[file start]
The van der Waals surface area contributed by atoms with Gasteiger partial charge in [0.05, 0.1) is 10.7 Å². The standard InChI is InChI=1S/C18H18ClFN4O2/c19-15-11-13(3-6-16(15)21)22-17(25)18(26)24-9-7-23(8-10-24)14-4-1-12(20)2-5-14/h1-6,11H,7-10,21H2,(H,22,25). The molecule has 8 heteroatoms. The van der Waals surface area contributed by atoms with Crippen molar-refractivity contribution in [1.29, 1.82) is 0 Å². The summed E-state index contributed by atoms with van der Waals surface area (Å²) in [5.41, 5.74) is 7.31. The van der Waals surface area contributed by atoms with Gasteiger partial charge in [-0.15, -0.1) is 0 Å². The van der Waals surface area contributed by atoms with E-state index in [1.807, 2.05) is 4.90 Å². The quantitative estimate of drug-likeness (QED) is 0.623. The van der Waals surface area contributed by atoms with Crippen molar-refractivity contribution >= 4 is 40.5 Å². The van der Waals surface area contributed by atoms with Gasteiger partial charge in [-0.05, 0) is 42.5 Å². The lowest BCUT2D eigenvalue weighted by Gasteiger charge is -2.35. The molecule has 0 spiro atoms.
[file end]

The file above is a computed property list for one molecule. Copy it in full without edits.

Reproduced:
The van der Waals surface area contributed by atoms with Gasteiger partial charge in [0.05, 0.1) is 10.7 Å². The standard InChI is InChI=1S/C18H18ClFN4O2/c19-15-11-13(3-6-16(15)21)22-17(25)18(26)24-9-7-23(8-10-24)14-4-1-12(20)2-5-14/h1-6,11H,7-10,21H2,(H,22,25). The molecule has 8 heteroatoms. The van der Waals surface area contributed by atoms with Crippen molar-refractivity contribution in [1.29, 1.82) is 0 Å². The summed E-state index contributed by atoms with van der Waals surface area (Å²) in [5.41, 5.74) is 7.31. The van der Waals surface area contributed by atoms with Gasteiger partial charge in [-0.15, -0.1) is 0 Å². The van der Waals surface area contributed by atoms with E-state index in [1.807, 2.05) is 4.90 Å². The quantitative estimate of drug-likeness (QED) is 0.623. The van der Waals surface area contributed by atoms with Crippen molar-refractivity contribution >= 4 is 40.5 Å². The van der Waals surface area contributed by atoms with Gasteiger partial charge in [-0.05, 0) is 42.5 Å². The lowest BCUT2D eigenvalue weighted by Gasteiger charge is -2.35. The molecule has 0 spiro atoms.